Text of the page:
Zoom ends privacy class action with multi-million dollar settlement

By Melissa Coade

August 3, 2021

zoom
It was claimed video conferencing company Zoom shared the personal data of millions of users with Facebook, Google and LinkedIn. (Kateryna/Adobe)

Video conferencing company Zoom has settled a class action for $US85 million amid claims that the privacy of millions of users was breached when the company shared their personal data with platforms including Facebook, Google and LinkedIn. 

The lawsuit was filed on behalf of paid subscribers to the Zoom Meetings product. Once approved by a US District Judge, members of class action can receive 15% of their subscription costs to Zoom for the time of the alleged privacy breach, or $US25 (whichever is greater).

Members of the class action who were free subscribers can make a claim for $US15.

As the COVID-19 pandemic sent a huge cohort of office workers out of the workplace and into their homes, video conferencing platforms like Zoom, Microsoft Teams, Google Hangouts and WebEx became working from home (WFH) staples.

Zoom in particular enjoyed rapid growth during the height of the WFH transition but concerns about security and privacy issues on the platform had pushed some local government agencies to consider other, more secure alternatives.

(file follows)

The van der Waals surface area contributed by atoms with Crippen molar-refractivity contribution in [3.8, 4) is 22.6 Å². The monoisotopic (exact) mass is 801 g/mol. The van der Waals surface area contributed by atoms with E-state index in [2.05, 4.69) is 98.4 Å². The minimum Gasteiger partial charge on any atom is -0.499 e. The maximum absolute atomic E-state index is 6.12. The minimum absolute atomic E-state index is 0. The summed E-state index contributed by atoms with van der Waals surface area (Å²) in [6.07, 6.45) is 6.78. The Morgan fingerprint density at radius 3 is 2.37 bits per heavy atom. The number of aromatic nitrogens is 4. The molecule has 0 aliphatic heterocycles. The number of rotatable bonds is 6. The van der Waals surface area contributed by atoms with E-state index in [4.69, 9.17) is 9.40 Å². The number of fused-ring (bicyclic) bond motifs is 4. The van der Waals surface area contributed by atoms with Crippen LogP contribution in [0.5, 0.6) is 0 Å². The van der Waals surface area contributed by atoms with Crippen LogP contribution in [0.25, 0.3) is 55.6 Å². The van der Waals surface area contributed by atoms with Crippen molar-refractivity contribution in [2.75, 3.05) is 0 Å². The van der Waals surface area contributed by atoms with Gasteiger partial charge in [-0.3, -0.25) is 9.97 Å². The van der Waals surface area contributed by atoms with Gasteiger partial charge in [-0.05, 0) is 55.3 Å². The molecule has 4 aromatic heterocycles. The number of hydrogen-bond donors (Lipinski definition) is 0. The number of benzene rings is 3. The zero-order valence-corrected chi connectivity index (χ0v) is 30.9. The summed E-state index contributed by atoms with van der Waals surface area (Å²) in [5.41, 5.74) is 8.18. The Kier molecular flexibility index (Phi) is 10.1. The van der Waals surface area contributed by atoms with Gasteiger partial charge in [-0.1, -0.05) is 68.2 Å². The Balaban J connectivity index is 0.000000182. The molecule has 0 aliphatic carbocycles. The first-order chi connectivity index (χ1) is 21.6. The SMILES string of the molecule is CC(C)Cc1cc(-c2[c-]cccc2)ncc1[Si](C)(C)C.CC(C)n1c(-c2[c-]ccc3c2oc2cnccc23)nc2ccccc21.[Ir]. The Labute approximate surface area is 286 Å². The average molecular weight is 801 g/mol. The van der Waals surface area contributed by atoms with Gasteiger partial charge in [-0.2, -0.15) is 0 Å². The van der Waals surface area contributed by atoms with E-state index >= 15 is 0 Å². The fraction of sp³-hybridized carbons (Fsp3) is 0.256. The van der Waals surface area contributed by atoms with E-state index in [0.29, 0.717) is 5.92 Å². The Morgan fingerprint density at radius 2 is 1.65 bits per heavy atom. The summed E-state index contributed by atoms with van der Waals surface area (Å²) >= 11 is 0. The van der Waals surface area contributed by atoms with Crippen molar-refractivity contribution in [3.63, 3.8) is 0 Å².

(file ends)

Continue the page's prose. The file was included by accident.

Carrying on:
A spokesperson for the videoconferencing company told the ABC that users’ privacy and security was at the ‘forefront’ and that Zoom would continue to innovate by prioritising privacy and security protections.

“We are proud of the advancements we have made to our platform, and look forward to continuing to innovate with privacy and security at the forefront,” the spokesperson said. 

According to the preliminary settlement for the class action, a “non-reversionary cash fund of $85 million to pay valid claims, notice and administration costs, Service Payments to Class Representatives, and any attorneys’ fees and costs awarded by the Court,” will be established.

Zoom denies any wrongdoing in the settlement process but has agreed that it will improve its security practices.

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